Escapee who stabbed detective in Texas vows not to go back to prison
GRAPEVINE, Texas — The Florida prisoner who stabbed a detective and escaped near Dallas while being transported to Nevada is “a schizophrenic” who vowed not to return to prison, according to authorities and a 911 call released on Wednesday.
Alberto Morales, 42, escaped on Monday by using a piece from his eyeglasses to stab Miami-Dade Detective Jaime Pardinas, one of two officers transferring the prisoner by car to Nevada. The escape happened while they were stopped in a Wal-Mart store parking lot in Grapevine, a community near the Dallas-Fort Worth International Airport.
Grapevine police spokesman Robert Eberling said authorities continue to search near the airport and will do so until they believe they should look elsewhere. He said the search covers “any place anybody can hide,” including yards and drainage ditches.
Eberling said inmates who knew Morales in prison have told investigators that he had vowed not to return.
“He's made it pretty clear that he's not going back to prison,” Eberling said.
On a recording of a 911 call released Wednesday, Pardinas can be heard breathing heavily as he tells the operator that he's been stabbed. He described Morales' height, weight and appearance and then added, “He's a schizophrenic.”
On another 911 call, a bystander told the operator: “There's a guy with a gun and somebody on the floor bleeding.” The caller than clarified that “the guy with the gun is helping the guy that's bleeding.”
Pardinas, 54, remained hospitalized Wednesday after undergoing surgery for deep stab wounds to the neck, shoulder and back and a collapsed lung, said Miami-Dade police Sgt. Patricia Bimonte.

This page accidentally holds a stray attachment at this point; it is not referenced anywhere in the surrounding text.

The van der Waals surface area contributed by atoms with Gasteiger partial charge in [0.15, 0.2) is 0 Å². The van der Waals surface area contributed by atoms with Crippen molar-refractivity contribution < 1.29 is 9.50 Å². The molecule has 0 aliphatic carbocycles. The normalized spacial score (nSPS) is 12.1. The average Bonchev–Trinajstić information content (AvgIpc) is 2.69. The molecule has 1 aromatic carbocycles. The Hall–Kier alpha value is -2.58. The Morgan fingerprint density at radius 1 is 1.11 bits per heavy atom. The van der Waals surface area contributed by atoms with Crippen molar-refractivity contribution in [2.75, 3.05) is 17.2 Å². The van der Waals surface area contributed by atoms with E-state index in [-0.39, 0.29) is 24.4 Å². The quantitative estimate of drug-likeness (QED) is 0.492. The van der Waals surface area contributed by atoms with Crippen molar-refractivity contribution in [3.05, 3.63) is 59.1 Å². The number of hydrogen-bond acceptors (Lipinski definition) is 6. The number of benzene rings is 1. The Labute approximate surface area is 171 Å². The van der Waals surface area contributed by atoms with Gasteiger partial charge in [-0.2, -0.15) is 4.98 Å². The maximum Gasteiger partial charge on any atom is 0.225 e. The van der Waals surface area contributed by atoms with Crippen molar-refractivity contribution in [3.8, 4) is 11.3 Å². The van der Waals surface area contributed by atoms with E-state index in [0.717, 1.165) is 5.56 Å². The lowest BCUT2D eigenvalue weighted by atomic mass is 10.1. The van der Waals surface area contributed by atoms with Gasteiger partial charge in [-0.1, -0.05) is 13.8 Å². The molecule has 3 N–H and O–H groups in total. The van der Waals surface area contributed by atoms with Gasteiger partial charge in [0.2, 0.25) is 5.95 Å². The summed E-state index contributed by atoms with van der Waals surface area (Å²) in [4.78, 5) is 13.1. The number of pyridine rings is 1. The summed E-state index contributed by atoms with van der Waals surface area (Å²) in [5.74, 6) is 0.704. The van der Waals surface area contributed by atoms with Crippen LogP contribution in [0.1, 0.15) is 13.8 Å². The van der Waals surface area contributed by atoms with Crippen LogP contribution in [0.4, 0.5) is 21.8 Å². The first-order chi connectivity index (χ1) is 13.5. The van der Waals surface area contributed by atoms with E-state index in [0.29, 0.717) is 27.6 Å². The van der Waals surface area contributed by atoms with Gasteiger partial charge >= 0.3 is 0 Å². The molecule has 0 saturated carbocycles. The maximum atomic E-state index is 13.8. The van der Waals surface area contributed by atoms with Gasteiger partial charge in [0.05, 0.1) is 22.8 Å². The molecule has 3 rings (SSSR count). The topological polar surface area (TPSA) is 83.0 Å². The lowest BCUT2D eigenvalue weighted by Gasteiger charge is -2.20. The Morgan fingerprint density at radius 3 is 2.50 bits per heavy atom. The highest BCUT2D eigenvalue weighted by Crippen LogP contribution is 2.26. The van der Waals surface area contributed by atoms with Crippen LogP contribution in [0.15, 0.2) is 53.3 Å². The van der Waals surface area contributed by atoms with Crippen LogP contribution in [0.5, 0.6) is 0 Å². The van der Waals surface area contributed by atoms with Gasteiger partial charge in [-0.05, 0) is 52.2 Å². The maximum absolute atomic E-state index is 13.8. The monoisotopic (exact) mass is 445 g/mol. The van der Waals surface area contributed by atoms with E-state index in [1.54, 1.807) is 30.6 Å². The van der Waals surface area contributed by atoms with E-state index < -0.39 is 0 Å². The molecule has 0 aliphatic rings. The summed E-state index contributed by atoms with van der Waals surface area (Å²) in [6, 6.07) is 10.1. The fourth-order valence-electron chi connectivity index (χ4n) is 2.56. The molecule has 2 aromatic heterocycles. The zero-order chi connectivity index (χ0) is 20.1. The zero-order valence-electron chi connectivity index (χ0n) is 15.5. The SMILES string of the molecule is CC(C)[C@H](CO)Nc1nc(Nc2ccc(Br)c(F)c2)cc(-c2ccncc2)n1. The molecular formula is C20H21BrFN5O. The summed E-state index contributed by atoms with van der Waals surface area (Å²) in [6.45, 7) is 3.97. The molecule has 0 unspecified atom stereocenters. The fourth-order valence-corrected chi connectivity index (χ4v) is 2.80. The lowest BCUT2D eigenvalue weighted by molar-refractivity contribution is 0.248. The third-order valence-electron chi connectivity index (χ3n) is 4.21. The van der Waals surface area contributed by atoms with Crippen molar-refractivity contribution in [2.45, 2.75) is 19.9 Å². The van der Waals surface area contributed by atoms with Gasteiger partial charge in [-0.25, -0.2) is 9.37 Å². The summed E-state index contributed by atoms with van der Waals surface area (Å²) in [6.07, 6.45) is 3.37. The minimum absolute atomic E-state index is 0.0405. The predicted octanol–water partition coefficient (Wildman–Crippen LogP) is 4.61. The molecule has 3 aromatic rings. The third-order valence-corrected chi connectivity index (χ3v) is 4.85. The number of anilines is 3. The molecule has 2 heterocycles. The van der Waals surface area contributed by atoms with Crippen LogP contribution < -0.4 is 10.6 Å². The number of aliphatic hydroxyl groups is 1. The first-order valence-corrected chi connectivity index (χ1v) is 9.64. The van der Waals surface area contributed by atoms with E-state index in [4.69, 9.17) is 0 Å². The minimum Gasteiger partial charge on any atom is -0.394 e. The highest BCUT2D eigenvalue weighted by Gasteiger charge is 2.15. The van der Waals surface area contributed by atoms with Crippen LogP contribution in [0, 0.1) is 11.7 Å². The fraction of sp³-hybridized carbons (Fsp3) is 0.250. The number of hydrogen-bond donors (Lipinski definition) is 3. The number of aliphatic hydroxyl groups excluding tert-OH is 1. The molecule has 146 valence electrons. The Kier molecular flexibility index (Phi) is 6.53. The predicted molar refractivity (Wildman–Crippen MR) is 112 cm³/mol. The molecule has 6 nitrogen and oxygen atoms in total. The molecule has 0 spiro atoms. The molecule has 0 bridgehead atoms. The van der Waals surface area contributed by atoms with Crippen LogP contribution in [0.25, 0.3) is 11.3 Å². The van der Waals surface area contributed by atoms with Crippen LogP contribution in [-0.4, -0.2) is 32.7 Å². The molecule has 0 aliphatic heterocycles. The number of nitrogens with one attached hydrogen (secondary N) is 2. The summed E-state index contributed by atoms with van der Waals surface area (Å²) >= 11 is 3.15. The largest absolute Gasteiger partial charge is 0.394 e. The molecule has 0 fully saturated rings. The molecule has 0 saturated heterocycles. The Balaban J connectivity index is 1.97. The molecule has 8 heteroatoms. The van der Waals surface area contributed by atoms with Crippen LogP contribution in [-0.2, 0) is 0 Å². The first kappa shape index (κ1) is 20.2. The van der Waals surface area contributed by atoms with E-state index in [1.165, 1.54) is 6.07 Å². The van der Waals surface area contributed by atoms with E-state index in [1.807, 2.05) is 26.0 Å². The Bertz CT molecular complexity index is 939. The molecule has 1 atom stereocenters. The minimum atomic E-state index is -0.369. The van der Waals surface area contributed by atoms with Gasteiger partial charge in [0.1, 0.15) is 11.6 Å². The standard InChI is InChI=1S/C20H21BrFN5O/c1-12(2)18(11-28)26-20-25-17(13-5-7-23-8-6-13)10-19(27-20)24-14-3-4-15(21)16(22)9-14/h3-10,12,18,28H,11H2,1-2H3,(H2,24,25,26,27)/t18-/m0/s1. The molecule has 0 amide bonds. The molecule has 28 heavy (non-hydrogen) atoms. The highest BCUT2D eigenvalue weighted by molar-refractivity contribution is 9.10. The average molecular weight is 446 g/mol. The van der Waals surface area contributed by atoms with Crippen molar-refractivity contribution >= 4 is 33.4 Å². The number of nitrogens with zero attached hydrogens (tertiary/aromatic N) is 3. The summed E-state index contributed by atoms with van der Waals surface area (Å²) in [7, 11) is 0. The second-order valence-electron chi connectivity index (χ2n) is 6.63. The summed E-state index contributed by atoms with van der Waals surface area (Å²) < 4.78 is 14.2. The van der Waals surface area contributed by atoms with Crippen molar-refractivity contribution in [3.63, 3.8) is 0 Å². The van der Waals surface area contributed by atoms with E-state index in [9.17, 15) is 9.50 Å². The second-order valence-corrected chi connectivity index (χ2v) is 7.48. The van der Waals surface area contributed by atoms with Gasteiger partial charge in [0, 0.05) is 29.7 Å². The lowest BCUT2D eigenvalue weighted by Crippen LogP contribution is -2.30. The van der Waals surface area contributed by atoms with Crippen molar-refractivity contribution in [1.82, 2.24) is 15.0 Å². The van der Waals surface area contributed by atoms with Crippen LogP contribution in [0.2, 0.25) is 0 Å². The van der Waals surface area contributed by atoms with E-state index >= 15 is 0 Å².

Show commenting policy
TribLive commenting policy
You are solely responsible for your comments and by using TribLive.com you agree to our Terms of Service.
We moderate comments. Our goal is to provide substantive commentary for a general readership. By screening submissions, we provide a space where readers can share intelligent and informed commentary that enhances the quality of our news and information.
While most comments will be posted if they are on-topic and not abusive, moderating decisions are subjective. We will make them as carefully and consistently as we can. Because of the volume of reader comments, we cannot review individual moderation decisions with readers.
We value thoughtful comments representing a range of views that make their point quickly and politely. We make an effort to protect discussions from repeated comments either by the same reader or different readers.
We follow the same standards for taste as the daily newspaper. A few things we won't tolerate: personal attacks, obscenity, vulgarity, profanity (including expletives and letters followed by dashes), commercial promotion, impersonations, incoherence, proselytizing and SHOUTING. Don't include URLs to Web sites.
We do not edit comments. They are either approved or deleted. We reserve the right to edit a comment that is quoted or excerpted in an article. In this case, we may fix spelling and punctuation.
We welcome strong opinions and criticism of our work, but we don't want comments to become bogged down with discussions of our policies and we will moderate accordingly.
We appreciate it when readers and people quoted in articles or blog posts point out errors of fact or emphasis and will investigate all assertions. But these suggestions should be sent via e-mail. To avoid distracting other readers, we won't publish comments that suggest a correction. Instead, corrections will be made in a blog post or in an article.
- Obama to ban profiling by feds
- NSA relies on 1981 executive order signed by Reagan
- Chicago flights resume after fire delayed travel in Pittsburgh, elsewhere
- Intruder made it to East Room of White House, overpowered Secret Service officer
- Weather extremes linked to global warming
- U.S. to pay Navajo Nation $554M, ending 50 years of claims
- Public wary of boost in White House security
- Student loan default rate recedes
- 1,000 students in Denver suburbs march against history curriculum
- Marathon bombing trial delayed; venue won’t change
- White House: Holder resigning as attorney general